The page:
Professor Wilson Poon has an international reputation for using experimental model systems to elucidate generic physics, especially glassy arrest, applicable to many real-life systems. Recently, his colloidal research has focussed on the complex rheology of concentrated dispersions. Under a £5M EPSRC Programme Grant entitled ‘Design Principle for New Soft Materials’ (EP/J007404/1), Poon’s team has proven that frictional interparticle contacts are essential to the rheology of suspensions. He founded the Edinburgh Complex Fluids Partnership in 2012 to coordinate and develop knowledge exchange, having a turnover of £500k in 2015 and working with 28 companies. He has just been awarded a £1.5M grant under the EPSRC’s Future Formulations call (EP/N024982/1) to study the rheology of concentrated dispersions. This new project involves working with 4 major international companies (AkzoNobel, Johnson Matthey, Du Pont and Schlumberger). Poon was elected Fellow of the Royal Society of Edinburgh in 2004, holds a €2.5M ERC Advanced Grant and a Royal Society Wolfson Research Merit Award to study active (i.e., self-propelled) particle suspensions. He has 180+ publications (h index=50). Poon is Edinburgh director of the EPSRC Centre for Doctoral Training (CDT) on Soft Matter and Functional Interfaces (SOFI) (EP/L015536/1).
Dr Paul Clegg is increasingly known for his experiments on colloidal composites and their industrial exploitation. He carried out the initial experimental work to develop arrested colloidal gels via phase separation of the host solvent (bijels) and he is currently working on their exploitation with a major multinational company. In 2011-2013 he was a Royal Society Industrial Fellow in partnership with Syngenta. From 2013-2016 he was an honorary lecturer at the Rowett Institute for Nutrition and Health and in 2016 he holds a visiting professorship at the ESPCI in Paris (funded by Saint Gobain). His research has featured on the front covers of Advanced Functional Materials, Langmuir and Soft Matter. He currently has >£1M in funding from EPSRC, BBSRC, Innovate UK, EU Horizon 2020 and Procter & Gamble.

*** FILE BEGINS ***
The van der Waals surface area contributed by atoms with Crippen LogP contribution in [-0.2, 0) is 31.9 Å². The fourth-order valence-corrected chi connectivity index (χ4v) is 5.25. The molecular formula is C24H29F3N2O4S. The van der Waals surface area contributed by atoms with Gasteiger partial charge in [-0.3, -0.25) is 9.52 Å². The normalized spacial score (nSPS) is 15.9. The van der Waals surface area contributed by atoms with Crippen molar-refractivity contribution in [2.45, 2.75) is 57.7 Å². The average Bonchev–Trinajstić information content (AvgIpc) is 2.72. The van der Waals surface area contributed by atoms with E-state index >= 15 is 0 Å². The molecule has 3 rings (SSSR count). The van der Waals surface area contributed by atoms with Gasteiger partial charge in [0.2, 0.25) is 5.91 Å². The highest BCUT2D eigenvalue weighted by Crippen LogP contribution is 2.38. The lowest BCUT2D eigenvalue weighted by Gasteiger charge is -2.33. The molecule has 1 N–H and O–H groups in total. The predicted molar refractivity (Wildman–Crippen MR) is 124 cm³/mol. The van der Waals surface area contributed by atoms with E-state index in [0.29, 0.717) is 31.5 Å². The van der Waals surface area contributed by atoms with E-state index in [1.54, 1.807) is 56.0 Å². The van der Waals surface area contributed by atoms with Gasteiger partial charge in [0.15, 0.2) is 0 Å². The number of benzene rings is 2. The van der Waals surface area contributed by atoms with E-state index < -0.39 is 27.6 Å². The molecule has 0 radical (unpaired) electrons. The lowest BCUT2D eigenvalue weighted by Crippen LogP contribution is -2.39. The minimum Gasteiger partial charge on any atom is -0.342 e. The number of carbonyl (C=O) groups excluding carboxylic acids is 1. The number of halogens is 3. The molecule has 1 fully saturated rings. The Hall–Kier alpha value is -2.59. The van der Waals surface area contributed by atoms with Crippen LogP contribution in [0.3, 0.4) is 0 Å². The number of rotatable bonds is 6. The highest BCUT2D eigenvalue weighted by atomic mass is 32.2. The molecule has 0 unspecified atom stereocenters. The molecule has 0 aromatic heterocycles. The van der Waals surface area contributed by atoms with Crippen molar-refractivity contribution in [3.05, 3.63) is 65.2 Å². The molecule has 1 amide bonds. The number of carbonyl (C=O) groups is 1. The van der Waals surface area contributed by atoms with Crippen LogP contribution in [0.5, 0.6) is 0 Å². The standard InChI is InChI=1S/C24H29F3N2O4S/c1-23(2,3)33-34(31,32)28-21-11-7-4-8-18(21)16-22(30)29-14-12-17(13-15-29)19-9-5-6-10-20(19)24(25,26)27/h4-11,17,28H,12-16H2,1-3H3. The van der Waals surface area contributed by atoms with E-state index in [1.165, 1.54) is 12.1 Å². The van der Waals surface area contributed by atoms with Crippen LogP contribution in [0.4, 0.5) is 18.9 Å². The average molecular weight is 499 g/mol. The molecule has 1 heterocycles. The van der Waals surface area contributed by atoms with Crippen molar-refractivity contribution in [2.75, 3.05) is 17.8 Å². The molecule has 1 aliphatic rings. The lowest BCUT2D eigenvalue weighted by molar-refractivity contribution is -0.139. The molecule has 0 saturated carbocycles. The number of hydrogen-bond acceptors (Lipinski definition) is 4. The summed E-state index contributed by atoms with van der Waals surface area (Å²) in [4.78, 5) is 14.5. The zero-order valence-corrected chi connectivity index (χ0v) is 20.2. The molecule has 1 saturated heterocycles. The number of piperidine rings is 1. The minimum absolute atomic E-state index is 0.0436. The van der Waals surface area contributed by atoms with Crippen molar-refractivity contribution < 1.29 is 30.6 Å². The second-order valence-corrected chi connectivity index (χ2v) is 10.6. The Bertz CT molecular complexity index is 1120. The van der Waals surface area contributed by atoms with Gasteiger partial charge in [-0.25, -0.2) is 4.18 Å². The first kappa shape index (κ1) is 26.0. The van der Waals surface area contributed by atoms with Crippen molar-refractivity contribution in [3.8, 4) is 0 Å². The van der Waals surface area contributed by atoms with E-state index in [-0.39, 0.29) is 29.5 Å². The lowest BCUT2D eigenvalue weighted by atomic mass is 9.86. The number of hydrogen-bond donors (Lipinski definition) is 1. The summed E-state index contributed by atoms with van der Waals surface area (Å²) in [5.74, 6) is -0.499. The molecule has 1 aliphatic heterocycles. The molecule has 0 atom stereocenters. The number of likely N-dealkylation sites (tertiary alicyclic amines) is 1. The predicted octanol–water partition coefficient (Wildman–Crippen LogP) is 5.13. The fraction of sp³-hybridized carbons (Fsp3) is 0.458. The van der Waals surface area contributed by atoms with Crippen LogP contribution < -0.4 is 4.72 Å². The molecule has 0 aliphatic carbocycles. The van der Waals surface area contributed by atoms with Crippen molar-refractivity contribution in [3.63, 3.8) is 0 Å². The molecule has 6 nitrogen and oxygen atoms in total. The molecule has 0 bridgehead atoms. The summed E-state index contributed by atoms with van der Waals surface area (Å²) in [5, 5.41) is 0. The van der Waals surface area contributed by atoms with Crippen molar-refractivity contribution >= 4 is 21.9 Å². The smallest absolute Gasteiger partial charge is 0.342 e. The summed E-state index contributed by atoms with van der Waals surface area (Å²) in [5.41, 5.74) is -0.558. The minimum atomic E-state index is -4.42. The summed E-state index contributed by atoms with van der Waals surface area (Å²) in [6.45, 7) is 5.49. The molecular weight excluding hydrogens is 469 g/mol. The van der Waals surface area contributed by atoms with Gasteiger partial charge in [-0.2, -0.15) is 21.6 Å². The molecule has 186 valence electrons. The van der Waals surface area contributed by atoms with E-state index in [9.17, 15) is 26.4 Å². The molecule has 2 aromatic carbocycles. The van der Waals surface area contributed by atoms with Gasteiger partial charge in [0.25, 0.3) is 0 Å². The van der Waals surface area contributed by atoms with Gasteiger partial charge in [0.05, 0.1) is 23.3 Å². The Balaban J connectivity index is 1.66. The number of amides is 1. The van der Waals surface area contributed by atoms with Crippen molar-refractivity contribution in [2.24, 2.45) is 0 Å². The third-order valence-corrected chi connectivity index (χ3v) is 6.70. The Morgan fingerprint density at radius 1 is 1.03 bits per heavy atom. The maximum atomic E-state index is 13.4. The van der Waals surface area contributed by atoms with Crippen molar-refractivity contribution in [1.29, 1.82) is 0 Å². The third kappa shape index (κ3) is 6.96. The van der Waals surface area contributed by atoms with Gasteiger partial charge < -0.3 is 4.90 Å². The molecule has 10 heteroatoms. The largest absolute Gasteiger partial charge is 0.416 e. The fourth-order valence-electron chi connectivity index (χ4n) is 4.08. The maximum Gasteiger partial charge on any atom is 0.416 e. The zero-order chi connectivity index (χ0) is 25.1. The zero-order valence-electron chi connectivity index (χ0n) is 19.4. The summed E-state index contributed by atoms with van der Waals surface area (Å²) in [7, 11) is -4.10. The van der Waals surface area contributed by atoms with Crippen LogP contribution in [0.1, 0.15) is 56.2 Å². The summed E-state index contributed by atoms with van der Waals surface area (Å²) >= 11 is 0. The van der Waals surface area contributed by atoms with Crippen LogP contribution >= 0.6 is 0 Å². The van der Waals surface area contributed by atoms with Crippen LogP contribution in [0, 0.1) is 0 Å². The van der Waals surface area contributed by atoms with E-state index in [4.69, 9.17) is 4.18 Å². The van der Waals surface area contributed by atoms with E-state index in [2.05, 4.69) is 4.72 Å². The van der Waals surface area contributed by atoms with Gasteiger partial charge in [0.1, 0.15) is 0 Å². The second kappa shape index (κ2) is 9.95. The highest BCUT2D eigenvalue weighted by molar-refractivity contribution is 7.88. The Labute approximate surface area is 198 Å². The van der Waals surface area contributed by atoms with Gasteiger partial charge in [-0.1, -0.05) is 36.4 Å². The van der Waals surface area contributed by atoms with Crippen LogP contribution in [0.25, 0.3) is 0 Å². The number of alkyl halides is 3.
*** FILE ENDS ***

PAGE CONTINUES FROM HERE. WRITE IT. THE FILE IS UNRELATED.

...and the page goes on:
Dr Job Thijssen is a Chancellor’s Fellow, who recently set up his own group in Soft Matter Physics & Materials, with a particular interest in energy applications. He has 18 peer-reviewed publications and is currently training 3 PhD students. He has previously been awarded a Royal Society of Edinburgh / BP Trust Personal Research Fellowship (Novel 3D nanostructured gels for enhanced energy storage and conversion). He is the departmental representative in the SUPA Energy theme, a Heriot-Watt Crucible alumnus and a member of the Young Academy of Scotland, focusing on Open Data. He has extensive experience of fabricating and characterizing the 3D structure and mechanical properties of soft-matter templates for advanced materials including colloidal crystals for photonics and bijels for battery applications. He has been involved in various collaborations on topics ranging from bijel templating to mechanical testing of novel ceramic-polymer composite electrolytes for lithium batteries.
Dr David J French is a post-doctoral researcher in the Soft Matter Physics & Materials group at the University of Edinburgh. His PhD research, which was funded by an Industrial CASE studentship from Syngenta, was also carried out at Edinburgh under the supervision of Dr Paul Clegg. His research has focused on using optical and confocal microscopy techniques to characterise and understand the microstructure of particle-stabilised emulsions and their response to shear.
David is now working on developing soft three-dimensional structures that can be used as templates for battery electrodes and similar applications.